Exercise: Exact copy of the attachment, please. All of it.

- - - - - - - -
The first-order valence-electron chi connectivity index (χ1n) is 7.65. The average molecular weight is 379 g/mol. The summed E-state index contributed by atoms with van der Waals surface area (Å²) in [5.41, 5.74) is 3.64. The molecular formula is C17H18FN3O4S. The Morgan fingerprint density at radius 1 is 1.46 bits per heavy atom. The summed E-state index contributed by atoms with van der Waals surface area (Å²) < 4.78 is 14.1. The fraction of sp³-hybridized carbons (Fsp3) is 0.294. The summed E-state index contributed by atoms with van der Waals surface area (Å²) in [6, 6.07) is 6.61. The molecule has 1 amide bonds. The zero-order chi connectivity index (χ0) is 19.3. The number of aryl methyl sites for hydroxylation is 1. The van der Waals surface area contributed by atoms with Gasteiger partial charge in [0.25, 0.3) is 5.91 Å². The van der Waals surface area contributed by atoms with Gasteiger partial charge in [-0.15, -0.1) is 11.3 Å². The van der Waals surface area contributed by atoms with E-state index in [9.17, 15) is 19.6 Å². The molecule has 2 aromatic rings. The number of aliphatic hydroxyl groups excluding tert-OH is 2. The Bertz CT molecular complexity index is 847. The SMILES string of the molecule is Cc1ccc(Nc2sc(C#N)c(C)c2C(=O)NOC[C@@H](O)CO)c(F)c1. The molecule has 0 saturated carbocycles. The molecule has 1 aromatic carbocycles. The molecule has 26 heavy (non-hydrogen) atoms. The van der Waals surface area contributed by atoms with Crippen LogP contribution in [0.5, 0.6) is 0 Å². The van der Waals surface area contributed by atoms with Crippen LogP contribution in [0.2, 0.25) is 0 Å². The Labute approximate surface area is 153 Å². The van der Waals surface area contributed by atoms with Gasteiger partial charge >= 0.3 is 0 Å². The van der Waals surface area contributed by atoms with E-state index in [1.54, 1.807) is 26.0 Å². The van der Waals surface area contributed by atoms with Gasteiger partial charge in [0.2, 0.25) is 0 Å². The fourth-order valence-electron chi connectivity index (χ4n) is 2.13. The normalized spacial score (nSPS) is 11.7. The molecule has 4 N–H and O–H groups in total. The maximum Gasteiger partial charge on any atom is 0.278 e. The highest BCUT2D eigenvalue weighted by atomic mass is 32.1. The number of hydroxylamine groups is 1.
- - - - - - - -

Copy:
The first-order valence-electron chi connectivity index (χ1n) is 7.65. The average molecular weight is 379 g/mol. The summed E-state index contributed by atoms with van der Waals surface area (Å²) in [5.41, 5.74) is 3.64. The molecular formula is C17H18FN3O4S. The Morgan fingerprint density at radius 1 is 1.46 bits per heavy atom. The summed E-state index contributed by atoms with van der Waals surface area (Å²) < 4.78 is 14.1. The fraction of sp³-hybridized carbons (Fsp3) is 0.294. The summed E-state index contributed by atoms with van der Waals surface area (Å²) in [6, 6.07) is 6.61. The molecule has 1 amide bonds. The zero-order chi connectivity index (χ0) is 19.3. The number of aryl methyl sites for hydroxylation is 1. The van der Waals surface area contributed by atoms with Gasteiger partial charge in [0.25, 0.3) is 5.91 Å². The van der Waals surface area contributed by atoms with Gasteiger partial charge in [-0.15, -0.1) is 11.3 Å². The van der Waals surface area contributed by atoms with E-state index in [9.17, 15) is 19.6 Å². The molecule has 2 aromatic rings. The number of aliphatic hydroxyl groups excluding tert-OH is 2. The Bertz CT molecular complexity index is 847. The SMILES string of the molecule is Cc1ccc(Nc2sc(C#N)c(C)c2C(=O)NOC[C@@H](O)CO)c(F)c1. The molecule has 0 saturated carbocycles. The molecule has 1 aromatic carbocycles. The molecule has 26 heavy (non-hydrogen) atoms. The van der Waals surface area contributed by atoms with Crippen LogP contribution in [0.5, 0.6) is 0 Å². The van der Waals surface area contributed by atoms with Crippen LogP contribution in [0.2, 0.25) is 0 Å². The Labute approximate surface area is 153 Å². The van der Waals surface area contributed by atoms with Gasteiger partial charge >= 0.3 is 0 Å². The van der Waals surface area contributed by atoms with E-state index in [1.54, 1.807) is 26.0 Å². The van der Waals surface area contributed by atoms with Gasteiger partial charge in [0.2, 0.25) is 0 Å². The fourth-order valence-electron chi connectivity index (χ4n) is 2.13. The normalized spacial score (nSPS) is 11.7. The molecule has 4 N–H and O–H groups in total. The maximum Gasteiger partial charge on any atom is 0.278 e. The highest BCUT2D eigenvalue weighted by atomic mass is 32.1. The number of hydroxylamine groups is 1.